The sun had made a brave effort to join me on the east coast, but with ever-present clouds I was glad that Wilson’s, renamed for the star of Tom Hanks’ Castaway, was so close to the station.
On my annual trip to Scarborough I tried in vain to convince myself the town has architectural merit, but it’s all about the bay, isn’t it ?
My tick is up a little hill, always a joy.
Wilsons, aka Leeds Hotel, is one of those big all-day drinking dens you get in seaside towns, a bit like Saddles in Blackpool or the Baron’s Bar in Southport.
Don’t the Yorkies do good pubs ?
The landlord only has space for me on the upstairs balcony; it’s the only time in my life I’ve been escorted up the stairs with the promise of a pint of Plum Porter to follow.
The balcony has a group of Rugby League lads on holiday from Barnsley (do they even do League in Barnsley?)
Bawdy banter, and a great view to the sea and the hills.
Apparently I may have to share the table with another “single“, though it hardly feels like a pub for “singles” of any flavour.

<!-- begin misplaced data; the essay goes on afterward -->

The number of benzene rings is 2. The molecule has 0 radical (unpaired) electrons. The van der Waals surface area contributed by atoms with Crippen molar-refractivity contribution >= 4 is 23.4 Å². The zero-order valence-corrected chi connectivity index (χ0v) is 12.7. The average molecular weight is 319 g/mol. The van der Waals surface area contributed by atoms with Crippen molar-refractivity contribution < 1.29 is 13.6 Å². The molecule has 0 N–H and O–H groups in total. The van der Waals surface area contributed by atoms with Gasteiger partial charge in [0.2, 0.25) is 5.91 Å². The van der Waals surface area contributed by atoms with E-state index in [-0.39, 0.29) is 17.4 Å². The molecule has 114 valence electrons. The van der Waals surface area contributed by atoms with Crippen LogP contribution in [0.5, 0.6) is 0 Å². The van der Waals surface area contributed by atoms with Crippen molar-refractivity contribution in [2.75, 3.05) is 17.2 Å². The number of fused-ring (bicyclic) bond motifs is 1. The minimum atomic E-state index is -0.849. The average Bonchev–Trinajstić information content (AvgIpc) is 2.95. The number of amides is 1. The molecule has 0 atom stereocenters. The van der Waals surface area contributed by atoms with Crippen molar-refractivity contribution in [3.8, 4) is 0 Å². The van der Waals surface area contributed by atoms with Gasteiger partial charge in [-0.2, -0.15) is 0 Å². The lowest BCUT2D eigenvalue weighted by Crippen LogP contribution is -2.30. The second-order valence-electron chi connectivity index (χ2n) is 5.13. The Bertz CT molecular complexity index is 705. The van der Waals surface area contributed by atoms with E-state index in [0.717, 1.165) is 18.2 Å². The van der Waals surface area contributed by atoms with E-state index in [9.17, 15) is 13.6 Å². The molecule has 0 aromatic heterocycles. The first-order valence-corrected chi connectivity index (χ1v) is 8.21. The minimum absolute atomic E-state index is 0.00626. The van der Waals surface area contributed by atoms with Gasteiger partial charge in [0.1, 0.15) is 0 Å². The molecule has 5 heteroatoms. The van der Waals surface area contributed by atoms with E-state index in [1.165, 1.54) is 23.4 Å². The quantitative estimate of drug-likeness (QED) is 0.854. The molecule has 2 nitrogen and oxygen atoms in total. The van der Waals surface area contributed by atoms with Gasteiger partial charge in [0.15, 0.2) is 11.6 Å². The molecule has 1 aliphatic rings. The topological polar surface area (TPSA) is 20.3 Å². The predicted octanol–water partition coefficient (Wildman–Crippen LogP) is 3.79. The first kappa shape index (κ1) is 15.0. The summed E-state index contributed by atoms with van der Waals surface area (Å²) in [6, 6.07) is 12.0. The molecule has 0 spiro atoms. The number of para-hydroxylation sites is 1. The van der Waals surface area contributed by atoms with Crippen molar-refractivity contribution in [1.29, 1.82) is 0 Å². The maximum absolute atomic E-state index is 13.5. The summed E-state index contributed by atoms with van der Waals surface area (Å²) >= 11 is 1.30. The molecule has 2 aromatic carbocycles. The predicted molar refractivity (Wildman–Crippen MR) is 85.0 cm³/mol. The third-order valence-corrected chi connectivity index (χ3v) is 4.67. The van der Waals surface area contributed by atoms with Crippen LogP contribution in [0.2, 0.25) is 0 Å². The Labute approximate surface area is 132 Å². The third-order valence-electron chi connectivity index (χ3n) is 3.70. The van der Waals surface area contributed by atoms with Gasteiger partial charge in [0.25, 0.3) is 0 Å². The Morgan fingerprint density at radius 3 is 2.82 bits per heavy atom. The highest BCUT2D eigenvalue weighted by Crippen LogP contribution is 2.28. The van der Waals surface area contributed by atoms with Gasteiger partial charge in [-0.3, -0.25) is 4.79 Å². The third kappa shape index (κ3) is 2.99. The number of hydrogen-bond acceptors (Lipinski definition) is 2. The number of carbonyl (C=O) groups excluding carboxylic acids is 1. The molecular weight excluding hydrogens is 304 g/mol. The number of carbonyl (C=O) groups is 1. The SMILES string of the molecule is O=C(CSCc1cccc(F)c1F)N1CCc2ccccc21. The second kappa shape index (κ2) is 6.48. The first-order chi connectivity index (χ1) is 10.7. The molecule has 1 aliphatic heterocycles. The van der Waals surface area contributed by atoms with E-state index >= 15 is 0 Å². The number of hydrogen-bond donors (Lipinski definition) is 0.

“Make it a blonde” says the witty Wakefield man to our Landlord, just to annoy his wife. I attempt to snigger but fail.
A predictably perfect pint of Plum in a Pride glass (NBSS 4) turns up and I reckon Wilsons is wonderful, particularly when the Barnsley boys declare themselves “Dedicated Methodists” and “Dedicated drunks” for no reason.
Music from Frankie Miller (“Darlin“) and similar modern classics, and a touching encounter (at 2m distance) with an Old Boy in the Gents;
“Fifty of us come here every year” he says. “This year it’s FIFTEEN. Damn Covid“
I trust that’s not the attrition rate, more the gentlefolk’s residual concern about leaving home, and to be honest Scarborough feels plenty busy enough for an October Sunday, even without Boycott and Tetley.
But my last stop would make Scarborough look like Andover on a Sunday night.